Lovesick Blues by Paul Hemphill
For some reason I haven't read many biographies that focus on musicians--what I find to be more worth-while and enticing are the broad brush-strokes of books about a style of music, rather than the day-to-day studio (and drug/alcohol, and love) life that seems to pervade most of the poorly-written musician bios I've come across. But boy, was I wrong to pass this one up so many times in the past. Paul Hemphill's "Lovesick Blues" stands head-and-shoulders above the competition, with its succinct story--but this may be only because his subject died at 29. Abruptness aside, Paul Hemphill's ability to draw as many bittersweet emotions from Hank's life is achieved with as much artistry as is evinced in Hank's own songs. If you're looking for a story that dishes plenty of dirt, this one provides it--but only because Hank was too willing to get dirty on his own. If you're looking for a story that draws you in and forces you to put an album or three on heavy rotation, this will do it for you too. Or if you're just want a book that will give you a new-found appreciation of country music, and of musicians in general, then look no further.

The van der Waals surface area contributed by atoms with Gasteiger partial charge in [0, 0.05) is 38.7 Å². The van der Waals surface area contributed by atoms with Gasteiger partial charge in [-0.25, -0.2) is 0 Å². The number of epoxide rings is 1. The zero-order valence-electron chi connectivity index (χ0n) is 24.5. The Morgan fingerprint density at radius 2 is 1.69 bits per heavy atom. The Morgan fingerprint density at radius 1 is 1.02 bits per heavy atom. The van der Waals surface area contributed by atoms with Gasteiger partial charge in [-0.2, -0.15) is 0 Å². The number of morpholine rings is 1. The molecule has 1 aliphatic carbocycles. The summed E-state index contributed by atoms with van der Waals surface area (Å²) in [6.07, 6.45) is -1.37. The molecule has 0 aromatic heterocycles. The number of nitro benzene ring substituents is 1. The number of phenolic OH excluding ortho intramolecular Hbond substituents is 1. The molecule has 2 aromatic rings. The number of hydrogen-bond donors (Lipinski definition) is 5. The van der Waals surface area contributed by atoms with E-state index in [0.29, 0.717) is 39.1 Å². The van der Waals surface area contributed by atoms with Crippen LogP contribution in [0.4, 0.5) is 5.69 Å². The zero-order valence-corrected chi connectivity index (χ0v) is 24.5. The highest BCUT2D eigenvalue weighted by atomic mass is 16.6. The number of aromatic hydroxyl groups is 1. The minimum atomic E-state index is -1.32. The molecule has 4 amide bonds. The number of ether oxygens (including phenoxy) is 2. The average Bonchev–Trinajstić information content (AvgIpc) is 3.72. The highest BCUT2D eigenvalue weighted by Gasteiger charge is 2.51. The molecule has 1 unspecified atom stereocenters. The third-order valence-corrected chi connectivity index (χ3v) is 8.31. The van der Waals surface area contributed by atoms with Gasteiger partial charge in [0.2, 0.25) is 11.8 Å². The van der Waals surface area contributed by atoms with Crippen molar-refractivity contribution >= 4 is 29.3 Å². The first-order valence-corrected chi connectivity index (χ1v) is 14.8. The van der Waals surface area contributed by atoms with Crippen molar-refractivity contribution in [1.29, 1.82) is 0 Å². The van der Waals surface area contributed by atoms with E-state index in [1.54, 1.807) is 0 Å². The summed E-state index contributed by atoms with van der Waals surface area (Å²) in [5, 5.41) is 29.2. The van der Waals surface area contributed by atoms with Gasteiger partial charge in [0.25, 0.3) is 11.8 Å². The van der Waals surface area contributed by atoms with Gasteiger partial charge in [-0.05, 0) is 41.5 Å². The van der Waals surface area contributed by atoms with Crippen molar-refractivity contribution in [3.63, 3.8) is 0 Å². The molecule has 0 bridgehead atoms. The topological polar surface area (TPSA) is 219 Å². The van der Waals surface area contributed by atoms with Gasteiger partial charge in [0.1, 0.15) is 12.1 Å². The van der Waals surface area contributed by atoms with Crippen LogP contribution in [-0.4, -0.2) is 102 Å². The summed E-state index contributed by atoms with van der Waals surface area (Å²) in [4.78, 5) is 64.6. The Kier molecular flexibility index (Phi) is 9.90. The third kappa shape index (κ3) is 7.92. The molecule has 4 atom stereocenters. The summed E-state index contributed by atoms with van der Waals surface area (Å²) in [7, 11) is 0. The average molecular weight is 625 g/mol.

A short aside, I listened to this version on CD, and Jonathan Hogan did a wonderful presentation--his Southern drawl contributed immensely, and for the one song that he sung he did a pretty fine job on it.